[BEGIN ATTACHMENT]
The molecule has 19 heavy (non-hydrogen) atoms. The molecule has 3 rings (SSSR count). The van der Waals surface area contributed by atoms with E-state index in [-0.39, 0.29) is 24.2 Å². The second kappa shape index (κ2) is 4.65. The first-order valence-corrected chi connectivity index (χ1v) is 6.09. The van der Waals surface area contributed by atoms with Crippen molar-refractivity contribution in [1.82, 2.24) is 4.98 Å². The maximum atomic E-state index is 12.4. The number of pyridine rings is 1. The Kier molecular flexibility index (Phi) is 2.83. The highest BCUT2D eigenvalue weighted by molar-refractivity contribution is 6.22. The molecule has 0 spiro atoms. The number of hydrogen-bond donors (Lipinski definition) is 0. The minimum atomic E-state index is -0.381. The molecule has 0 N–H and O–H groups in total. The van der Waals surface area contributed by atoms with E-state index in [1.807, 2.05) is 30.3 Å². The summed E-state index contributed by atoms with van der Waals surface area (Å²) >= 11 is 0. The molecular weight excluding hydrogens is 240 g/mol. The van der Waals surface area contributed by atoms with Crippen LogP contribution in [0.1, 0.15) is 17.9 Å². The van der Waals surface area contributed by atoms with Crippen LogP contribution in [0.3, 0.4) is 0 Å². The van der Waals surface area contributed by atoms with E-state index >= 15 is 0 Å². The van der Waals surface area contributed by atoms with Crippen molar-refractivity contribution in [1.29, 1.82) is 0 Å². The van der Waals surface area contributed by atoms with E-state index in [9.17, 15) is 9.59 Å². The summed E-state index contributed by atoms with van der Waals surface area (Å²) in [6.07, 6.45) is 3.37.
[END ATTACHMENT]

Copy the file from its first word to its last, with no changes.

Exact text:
The molecule has 19 heavy (non-hydrogen) atoms. The molecule has 3 rings (SSSR count). The van der Waals surface area contributed by atoms with E-state index in [-0.39, 0.29) is 24.2 Å². The second kappa shape index (κ2) is 4.65. The first-order valence-corrected chi connectivity index (χ1v) is 6.09. The van der Waals surface area contributed by atoms with Crippen molar-refractivity contribution in [1.82, 2.24) is 4.98 Å². The maximum atomic E-state index is 12.4. The number of pyridine rings is 1. The Kier molecular flexibility index (Phi) is 2.83. The highest BCUT2D eigenvalue weighted by molar-refractivity contribution is 6.22. The molecule has 0 spiro atoms. The number of hydrogen-bond donors (Lipinski definition) is 0. The minimum atomic E-state index is -0.381. The molecule has 0 N–H and O–H groups in total. The van der Waals surface area contributed by atoms with E-state index in [1.807, 2.05) is 30.3 Å². The summed E-state index contributed by atoms with van der Waals surface area (Å²) >= 11 is 0. The molecular weight excluding hydrogens is 240 g/mol. The van der Waals surface area contributed by atoms with Crippen LogP contribution in [0.1, 0.15) is 17.9 Å². The van der Waals surface area contributed by atoms with Crippen LogP contribution in [0.3, 0.4) is 0 Å². The van der Waals surface area contributed by atoms with E-state index >= 15 is 0 Å². The van der Waals surface area contributed by atoms with Crippen molar-refractivity contribution in [1.29, 1.82) is 0 Å². The van der Waals surface area contributed by atoms with E-state index in [9.17, 15) is 9.59 Å². The summed E-state index contributed by atoms with van der Waals surface area (Å²) in [6.07, 6.45) is 3.37.